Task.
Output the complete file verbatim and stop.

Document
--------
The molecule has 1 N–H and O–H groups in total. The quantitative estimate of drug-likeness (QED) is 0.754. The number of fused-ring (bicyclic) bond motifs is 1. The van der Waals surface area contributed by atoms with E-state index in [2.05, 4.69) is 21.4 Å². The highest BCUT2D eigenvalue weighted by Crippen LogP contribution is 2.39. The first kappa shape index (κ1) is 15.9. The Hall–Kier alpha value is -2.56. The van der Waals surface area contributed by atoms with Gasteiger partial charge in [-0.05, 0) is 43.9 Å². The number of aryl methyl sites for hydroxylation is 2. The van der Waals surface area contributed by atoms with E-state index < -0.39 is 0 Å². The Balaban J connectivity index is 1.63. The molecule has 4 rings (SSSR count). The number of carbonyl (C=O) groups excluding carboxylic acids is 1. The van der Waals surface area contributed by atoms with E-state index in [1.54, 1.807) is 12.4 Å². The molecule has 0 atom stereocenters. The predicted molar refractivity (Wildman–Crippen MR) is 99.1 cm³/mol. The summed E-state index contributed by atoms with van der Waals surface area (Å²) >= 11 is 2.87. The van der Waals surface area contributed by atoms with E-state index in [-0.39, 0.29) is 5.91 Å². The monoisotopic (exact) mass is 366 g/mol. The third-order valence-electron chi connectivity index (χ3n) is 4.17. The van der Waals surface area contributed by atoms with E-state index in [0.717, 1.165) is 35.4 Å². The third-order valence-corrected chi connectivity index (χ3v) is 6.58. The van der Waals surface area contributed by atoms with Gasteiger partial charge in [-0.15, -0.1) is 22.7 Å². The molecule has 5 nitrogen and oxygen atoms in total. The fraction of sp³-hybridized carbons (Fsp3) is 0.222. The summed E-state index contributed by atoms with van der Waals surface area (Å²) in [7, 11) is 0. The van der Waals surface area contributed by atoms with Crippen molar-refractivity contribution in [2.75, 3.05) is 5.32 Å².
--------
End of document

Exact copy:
The molecule has 1 N–H and O–H groups in total. The quantitative estimate of drug-likeness (QED) is 0.754. The number of fused-ring (bicyclic) bond motifs is 1. The van der Waals surface area contributed by atoms with E-state index in [2.05, 4.69) is 21.4 Å². The highest BCUT2D eigenvalue weighted by Crippen LogP contribution is 2.39. The first kappa shape index (κ1) is 15.9. The Hall–Kier alpha value is -2.56. The van der Waals surface area contributed by atoms with Gasteiger partial charge in [-0.05, 0) is 43.9 Å². The number of aryl methyl sites for hydroxylation is 2. The van der Waals surface area contributed by atoms with E-state index < -0.39 is 0 Å². The Balaban J connectivity index is 1.63. The molecule has 4 rings (SSSR count). The number of carbonyl (C=O) groups excluding carboxylic acids is 1. The van der Waals surface area contributed by atoms with E-state index in [1.54, 1.807) is 12.4 Å². The molecule has 0 atom stereocenters. The predicted molar refractivity (Wildman–Crippen MR) is 99.1 cm³/mol. The summed E-state index contributed by atoms with van der Waals surface area (Å²) >= 11 is 2.87. The van der Waals surface area contributed by atoms with E-state index in [-0.39, 0.29) is 5.91 Å². The monoisotopic (exact) mass is 366 g/mol. The third-order valence-electron chi connectivity index (χ3n) is 4.17. The van der Waals surface area contributed by atoms with E-state index in [0.717, 1.165) is 35.4 Å². The third-order valence-corrected chi connectivity index (χ3v) is 6.58. The van der Waals surface area contributed by atoms with Gasteiger partial charge in [-0.15, -0.1) is 22.7 Å². The molecule has 5 nitrogen and oxygen atoms in total. The fraction of sp³-hybridized carbons (Fsp3) is 0.222. The summed E-state index contributed by atoms with van der Waals surface area (Å²) in [7, 11) is 0. The van der Waals surface area contributed by atoms with Crippen molar-refractivity contribution in [2.75, 3.05) is 5.32 Å².